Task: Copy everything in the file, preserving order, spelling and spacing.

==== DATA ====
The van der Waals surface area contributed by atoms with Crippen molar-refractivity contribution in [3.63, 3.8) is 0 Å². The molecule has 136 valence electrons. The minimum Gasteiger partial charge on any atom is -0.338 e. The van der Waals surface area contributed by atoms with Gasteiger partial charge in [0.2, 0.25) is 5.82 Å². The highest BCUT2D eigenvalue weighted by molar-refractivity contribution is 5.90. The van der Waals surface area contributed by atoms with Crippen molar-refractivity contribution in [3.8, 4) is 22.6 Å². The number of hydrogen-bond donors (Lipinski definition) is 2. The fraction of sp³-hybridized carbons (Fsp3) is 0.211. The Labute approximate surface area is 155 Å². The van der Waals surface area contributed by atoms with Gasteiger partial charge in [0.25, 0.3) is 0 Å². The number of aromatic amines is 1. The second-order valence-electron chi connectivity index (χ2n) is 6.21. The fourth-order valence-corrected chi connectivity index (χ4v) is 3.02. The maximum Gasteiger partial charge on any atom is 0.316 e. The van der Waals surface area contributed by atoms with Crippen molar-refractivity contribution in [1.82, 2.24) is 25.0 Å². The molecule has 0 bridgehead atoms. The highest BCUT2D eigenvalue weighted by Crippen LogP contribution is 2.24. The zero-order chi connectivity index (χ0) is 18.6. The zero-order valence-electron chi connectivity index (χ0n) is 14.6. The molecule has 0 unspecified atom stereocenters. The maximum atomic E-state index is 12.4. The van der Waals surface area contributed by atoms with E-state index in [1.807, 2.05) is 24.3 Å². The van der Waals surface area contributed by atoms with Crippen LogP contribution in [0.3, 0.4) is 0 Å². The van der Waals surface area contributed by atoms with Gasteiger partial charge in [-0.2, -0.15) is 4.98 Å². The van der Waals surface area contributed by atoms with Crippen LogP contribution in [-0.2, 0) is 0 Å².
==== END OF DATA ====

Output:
The van der Waals surface area contributed by atoms with Crippen molar-refractivity contribution in [3.63, 3.8) is 0 Å². The molecule has 136 valence electrons. The minimum Gasteiger partial charge on any atom is -0.338 e. The van der Waals surface area contributed by atoms with Gasteiger partial charge in [0.2, 0.25) is 5.82 Å². The highest BCUT2D eigenvalue weighted by molar-refractivity contribution is 5.90. The van der Waals surface area contributed by atoms with Crippen molar-refractivity contribution in [3.8, 4) is 22.6 Å². The number of hydrogen-bond donors (Lipinski definition) is 2. The fraction of sp³-hybridized carbons (Fsp3) is 0.211. The Labute approximate surface area is 155 Å². The van der Waals surface area contributed by atoms with Gasteiger partial charge in [0.25, 0.3) is 0 Å². The number of aromatic amines is 1. The second-order valence-electron chi connectivity index (χ2n) is 6.21. The fourth-order valence-corrected chi connectivity index (χ4v) is 3.02. The maximum Gasteiger partial charge on any atom is 0.316 e. The van der Waals surface area contributed by atoms with Crippen molar-refractivity contribution in [1.82, 2.24) is 25.0 Å². The molecule has 0 bridgehead atoms. The highest BCUT2D eigenvalue weighted by Crippen LogP contribution is 2.24. The zero-order chi connectivity index (χ0) is 18.6. The zero-order valence-electron chi connectivity index (χ0n) is 14.6. The molecule has 0 unspecified atom stereocenters. The maximum atomic E-state index is 12.4. The van der Waals surface area contributed by atoms with E-state index in [1.807, 2.05) is 24.3 Å². The van der Waals surface area contributed by atoms with Crippen LogP contribution in [0.3, 0.4) is 0 Å². The van der Waals surface area contributed by atoms with Gasteiger partial charge in [-0.2, -0.15) is 4.98 Å². The van der Waals surface area contributed by atoms with Crippen LogP contribution in [-0.2, 0) is 0 Å².